Thursday, 22 August 2013

The Pig Has It

Go onto Google Images, type in ‘pension’ and then see what comes up. Actually, I can tell you what comes up. Ignoring news stories, in the first 100 or so images there were 10 pictures of cash in a jar, 19 ‘beautiful couples’, 12 eggs in and out of baskets, 4 moneyboxes, 6 road signs and a few deckchairs. And twenty-three piggybanks. That's right. Twenty-three pigs.

Is that the best we can do?! Is that a good summary of our ability to convey ‘pensions’ in pictures? You see, if you go behind the picture on Google, to the sites, they almost all lead to providers, consultants and clients pension funds.

Surely we can be more imaginative than a piggy bank? If a picture paints a thousand words, aren’t we falling a bit short with coins in a jar? So come on AHC, Likeminds, Shilling, Ferrier Pearce and all you other pension communication companies…..not to mention the internal departments in actuarial firms…. where are the new ideas? What can we convey that doesn’t include a piggy bank held in the hands of a beautiful couple in a deckchair under a road sign?!

1 comment:

  1. A pig in a poke...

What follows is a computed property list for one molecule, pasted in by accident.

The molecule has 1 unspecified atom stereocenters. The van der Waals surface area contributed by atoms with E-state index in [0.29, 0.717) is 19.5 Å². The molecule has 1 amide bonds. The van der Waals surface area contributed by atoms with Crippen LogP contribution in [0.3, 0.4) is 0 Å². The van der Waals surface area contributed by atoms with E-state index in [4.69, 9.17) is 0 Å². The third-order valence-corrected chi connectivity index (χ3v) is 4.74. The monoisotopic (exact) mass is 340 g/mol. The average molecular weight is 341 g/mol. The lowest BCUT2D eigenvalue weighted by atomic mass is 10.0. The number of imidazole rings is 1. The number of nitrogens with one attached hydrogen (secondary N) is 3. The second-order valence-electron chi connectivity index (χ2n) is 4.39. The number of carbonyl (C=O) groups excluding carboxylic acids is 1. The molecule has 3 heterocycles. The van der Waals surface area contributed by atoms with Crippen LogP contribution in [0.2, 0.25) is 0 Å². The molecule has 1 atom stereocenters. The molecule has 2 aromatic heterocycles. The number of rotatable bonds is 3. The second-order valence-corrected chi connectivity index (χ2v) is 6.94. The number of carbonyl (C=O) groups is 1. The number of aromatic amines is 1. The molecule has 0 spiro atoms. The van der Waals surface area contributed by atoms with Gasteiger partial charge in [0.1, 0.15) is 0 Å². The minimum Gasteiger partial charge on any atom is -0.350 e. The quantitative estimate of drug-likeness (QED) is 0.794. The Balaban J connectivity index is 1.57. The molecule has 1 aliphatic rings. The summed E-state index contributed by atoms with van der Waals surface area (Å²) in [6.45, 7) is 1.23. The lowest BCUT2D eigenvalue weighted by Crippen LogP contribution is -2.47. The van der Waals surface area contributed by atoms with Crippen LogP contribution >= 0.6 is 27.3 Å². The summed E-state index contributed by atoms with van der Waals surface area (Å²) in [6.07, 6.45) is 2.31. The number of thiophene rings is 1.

I couldn't agree more, Ralph. It's bad enough that the pensions world is afflicted by jargon but when the visuals we use fall into being cliches too, what hope do we have of engaging people.

    From my advertising days, the whole point of an image was to convey some meaning. It wasn't there to act as a filler or to "pretty something up". That's just lazy design.

    The visual image is such a powerful form of communication we are missing a trick when we don't spend time and effort thinking about it. So what should we do?

    First, we should design with some wit and humour. For example, I'm sure you remember the front cover we designed for Emap's Flexiplan pension plan that used the optician's eye-chart showing, in ever decreasing size, the letters that spelt out, "If you can't see the point of joining Flexiplan then it's not your eyes that need testing."

    Second, the image should work with the text. When
    we describe what we do we talk about ideas, words and pictures and it's the conjunction of these three things that makes powerful communication.

    It's a bit of a soapbox subject of mine but too often in the world of pensions we shy away from the emotional responses that people have towards this subject. We shouldn't be afraid to use images that provoke a reaction, even if it is one based on love, fear, sadness, hope and desire. Soap powders do so why shouldn't pensions?

    Finally, one of the problems with the images you've rightly criticised is that they are all static. The moving image, particularly when used with music, has a greater power to persuade and engage.

    A pig in a poke I believe means a deal that is accepted without being examined properly first and that's exactly what these images are - an easy fix with little thought applied to them.

    Nick Throp

    like minds